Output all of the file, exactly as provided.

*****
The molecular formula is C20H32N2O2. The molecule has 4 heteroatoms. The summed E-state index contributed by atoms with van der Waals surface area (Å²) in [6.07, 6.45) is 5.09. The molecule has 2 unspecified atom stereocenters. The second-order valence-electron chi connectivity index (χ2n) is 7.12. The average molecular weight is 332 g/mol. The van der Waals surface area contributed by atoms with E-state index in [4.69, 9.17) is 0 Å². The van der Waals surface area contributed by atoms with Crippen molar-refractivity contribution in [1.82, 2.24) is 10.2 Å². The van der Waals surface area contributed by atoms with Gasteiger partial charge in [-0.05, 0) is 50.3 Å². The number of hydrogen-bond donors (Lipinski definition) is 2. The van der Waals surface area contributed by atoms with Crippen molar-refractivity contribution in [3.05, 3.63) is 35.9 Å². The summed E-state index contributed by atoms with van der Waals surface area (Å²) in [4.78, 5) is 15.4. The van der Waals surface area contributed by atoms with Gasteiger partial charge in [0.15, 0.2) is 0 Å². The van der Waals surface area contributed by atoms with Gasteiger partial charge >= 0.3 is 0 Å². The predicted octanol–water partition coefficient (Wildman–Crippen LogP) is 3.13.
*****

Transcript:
The molecular formula is C20H32N2O2. The molecule has 4 heteroatoms. The summed E-state index contributed by atoms with van der Waals surface area (Å²) in [6.07, 6.45) is 5.09. The molecule has 2 unspecified atom stereocenters. The second-order valence-electron chi connectivity index (χ2n) is 7.12. The average molecular weight is 332 g/mol. The van der Waals surface area contributed by atoms with E-state index in [4.69, 9.17) is 0 Å². The van der Waals surface area contributed by atoms with Crippen molar-refractivity contribution in [1.82, 2.24) is 10.2 Å². The van der Waals surface area contributed by atoms with Gasteiger partial charge in [-0.05, 0) is 50.3 Å². The number of hydrogen-bond donors (Lipinski definition) is 2. The van der Waals surface area contributed by atoms with Crippen molar-refractivity contribution in [3.05, 3.63) is 35.9 Å². The summed E-state index contributed by atoms with van der Waals surface area (Å²) in [4.78, 5) is 15.4. The van der Waals surface area contributed by atoms with Gasteiger partial charge in [0.15, 0.2) is 0 Å². The van der Waals surface area contributed by atoms with Gasteiger partial charge >= 0.3 is 0 Å². The predicted octanol–water partition coefficient (Wildman–Crippen LogP) is 3.13.